We arrived back on Friday afternoon from our wonderful holiday in Corfu, Greece. There’s so much to tell that we wrote a separate page about it all! But here’s a taste…
Corfu is a beautiful mountainous island with many things to explore; and some very cool beaches to bathe on. The hospitality of the people were also first-rate – especially towards our young kids. What a contrast from last year’s holiday in Corsica!
Our “holiday home” was the aptly named Anatoli Villa in Kremythas, or is it Cremythas?, (near Kassiopi) on the north-east side of the island. We had stunning views of over the forest and sea with the mountains of Albania as the backdrop. Toss in a well-lit ferry at dusk and you have the picture.
We did a lot of exploring – one highlight was the tallest mountain. It was nearly a kilometre high and also had spectacular views of the island; and, we were told, views to Italy on a clear day. The landscape around it was also to behold: undulating hills with brush and white rocks. At the top of the mountain is a gaggle of antenna under which is the monestary. Go figure.
Tolii and Tosha still haven’t stopped talking about every single slide they went down. The park is pretty much right in the middle of the island; it was about an hour’s drive from our villa. Far enough that we could get away with only going the once…even though we all had such a blast. A bonus:kids four and under got in free! Tip: bring a lunch – the food on-site is merely passable. The server at the cafe did provide the best quote for the entire trip, and was said with the most wonderful smile: “There are many things on our menu that we don’t have”.
We spent a good deal of time getting wet – and not only at Aqualand. Our villa had a pool that was used just about daily; and we were within easy driving distance of a set of beaches.
One beach in particular was most notable: it had a long pier that stretched out about 200m to sea. For all but the last 10m the sea depth was just about 50cm! That made the water wonderfully warm to swim in with the kids. And, if there weren’t any tourist boats at the end of the pier, then you could jump into the (slightly deeper, 2m) sea!
The north-west of the island is home to an ugly tourist encampment, swarming with the worst of British tourists. Heck, the local shops even advertise “full English breakfast” as if that’s something you came all the way to Corfu for. Looking past that though, was the reason for our visit there: the Canal d’Amour. It’s a beautiful rocky coastline. Legend has it that a couple swimming along the “canal” formed by the rocks would be in love together forever.
On another day, we rented a motorboat and went exploring the north-east coastline. There were many little beaches that were only accessible by boat. A short trip out took us to the lighthouse that we gazed down upon from our villa. Tolii and Tosha each took a turn steering the boat (but don’t tell anyone). We had a picnic lunch on board and then dove into the warm waters for a refreshing swim to one of those little beaches. We also got a peek at the huge “villa” belonging to Lord Rothschild. And it was probably his boat that we gawked at. It had its own garage filled with other boats; and a staff of at least 10 scrubbing the decks.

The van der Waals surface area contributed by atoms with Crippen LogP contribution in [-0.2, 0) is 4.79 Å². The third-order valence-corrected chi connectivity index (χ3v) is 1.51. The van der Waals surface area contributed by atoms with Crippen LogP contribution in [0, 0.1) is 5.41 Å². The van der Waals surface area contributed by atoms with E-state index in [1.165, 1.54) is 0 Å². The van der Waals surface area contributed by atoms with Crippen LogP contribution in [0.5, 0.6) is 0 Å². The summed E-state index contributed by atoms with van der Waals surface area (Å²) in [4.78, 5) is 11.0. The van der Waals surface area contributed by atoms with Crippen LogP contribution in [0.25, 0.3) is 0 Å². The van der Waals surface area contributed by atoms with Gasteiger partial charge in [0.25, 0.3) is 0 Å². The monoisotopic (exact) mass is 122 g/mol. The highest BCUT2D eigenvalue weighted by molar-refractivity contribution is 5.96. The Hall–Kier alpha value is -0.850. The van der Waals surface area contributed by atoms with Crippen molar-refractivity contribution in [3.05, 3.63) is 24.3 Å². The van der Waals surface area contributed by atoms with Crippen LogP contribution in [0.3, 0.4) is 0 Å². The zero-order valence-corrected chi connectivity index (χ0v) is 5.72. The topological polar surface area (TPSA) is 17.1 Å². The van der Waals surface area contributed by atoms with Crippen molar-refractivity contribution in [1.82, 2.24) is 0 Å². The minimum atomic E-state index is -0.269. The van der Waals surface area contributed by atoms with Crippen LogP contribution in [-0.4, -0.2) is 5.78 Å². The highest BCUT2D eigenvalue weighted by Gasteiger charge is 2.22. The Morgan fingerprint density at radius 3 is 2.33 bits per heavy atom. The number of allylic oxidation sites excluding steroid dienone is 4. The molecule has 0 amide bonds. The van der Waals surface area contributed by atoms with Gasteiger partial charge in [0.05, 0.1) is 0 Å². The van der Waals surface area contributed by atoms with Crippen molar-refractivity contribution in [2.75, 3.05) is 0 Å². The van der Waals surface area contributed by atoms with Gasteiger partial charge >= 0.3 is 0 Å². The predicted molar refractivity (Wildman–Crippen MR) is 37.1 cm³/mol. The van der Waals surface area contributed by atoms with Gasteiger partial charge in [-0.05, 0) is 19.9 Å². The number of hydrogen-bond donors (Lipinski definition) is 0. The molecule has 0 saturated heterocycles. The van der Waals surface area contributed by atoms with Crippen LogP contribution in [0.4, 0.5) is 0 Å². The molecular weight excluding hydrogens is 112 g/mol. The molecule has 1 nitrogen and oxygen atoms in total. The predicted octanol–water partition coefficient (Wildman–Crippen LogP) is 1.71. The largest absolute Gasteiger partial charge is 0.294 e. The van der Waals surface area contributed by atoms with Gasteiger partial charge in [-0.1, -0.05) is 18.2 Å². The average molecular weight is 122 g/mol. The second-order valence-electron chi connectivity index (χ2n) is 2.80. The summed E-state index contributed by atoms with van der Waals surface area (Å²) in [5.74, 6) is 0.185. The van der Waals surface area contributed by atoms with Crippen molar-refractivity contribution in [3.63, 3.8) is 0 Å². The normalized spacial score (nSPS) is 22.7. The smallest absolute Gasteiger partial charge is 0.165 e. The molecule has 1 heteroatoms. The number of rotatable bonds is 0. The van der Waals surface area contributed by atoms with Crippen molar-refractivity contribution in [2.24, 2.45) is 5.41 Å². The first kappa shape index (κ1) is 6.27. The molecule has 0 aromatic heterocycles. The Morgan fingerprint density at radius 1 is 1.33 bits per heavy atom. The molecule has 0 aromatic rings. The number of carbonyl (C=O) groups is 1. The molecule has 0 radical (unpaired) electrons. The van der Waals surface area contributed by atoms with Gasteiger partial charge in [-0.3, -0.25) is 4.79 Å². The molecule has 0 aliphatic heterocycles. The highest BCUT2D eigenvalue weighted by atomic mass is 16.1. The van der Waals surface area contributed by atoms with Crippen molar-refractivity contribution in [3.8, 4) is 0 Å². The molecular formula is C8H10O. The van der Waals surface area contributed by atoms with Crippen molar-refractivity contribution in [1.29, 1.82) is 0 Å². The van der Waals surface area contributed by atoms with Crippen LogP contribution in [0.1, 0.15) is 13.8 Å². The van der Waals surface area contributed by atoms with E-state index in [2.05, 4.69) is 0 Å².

On our first Wednesday on the island, we decided to keep the kids awake late so we could enjoy some local live music. But first we had to get to the venue: the Panorama Cafe which is located up a neighbouring mountain. We arrived a bit early and so decided to drive the rest of the way up the mountain until the road ran out. At the top was the most curious village: a practical ghost town with more rubbish bins and street lamps than we’ve ever seen – all thanks to excessive EU funding, which obviously ran out before they could fix up the buildings. A bizarre sight.
Anyway, we petted the goats and then headed back down to the Panorama Cafe. The music was just getting underway. How delightful it was. Some real Greek music accompanied by a couple of Greek dancers. We ordered a few drinks, and a dessert while we enjoyed the show. The kids managed to even dance a tiny bit (sitting in our laps).
What else? Many things more, like the voracious ants and mosquitos (the latter only seemed to bite Tolii for some reason); the ghost town (now being bought up by Russians and British); the picturesque monastry on the west coast; and oh yes, the dinner we had one evening on the west coast, just missing the sunset, but catching a beautiful moon-rise.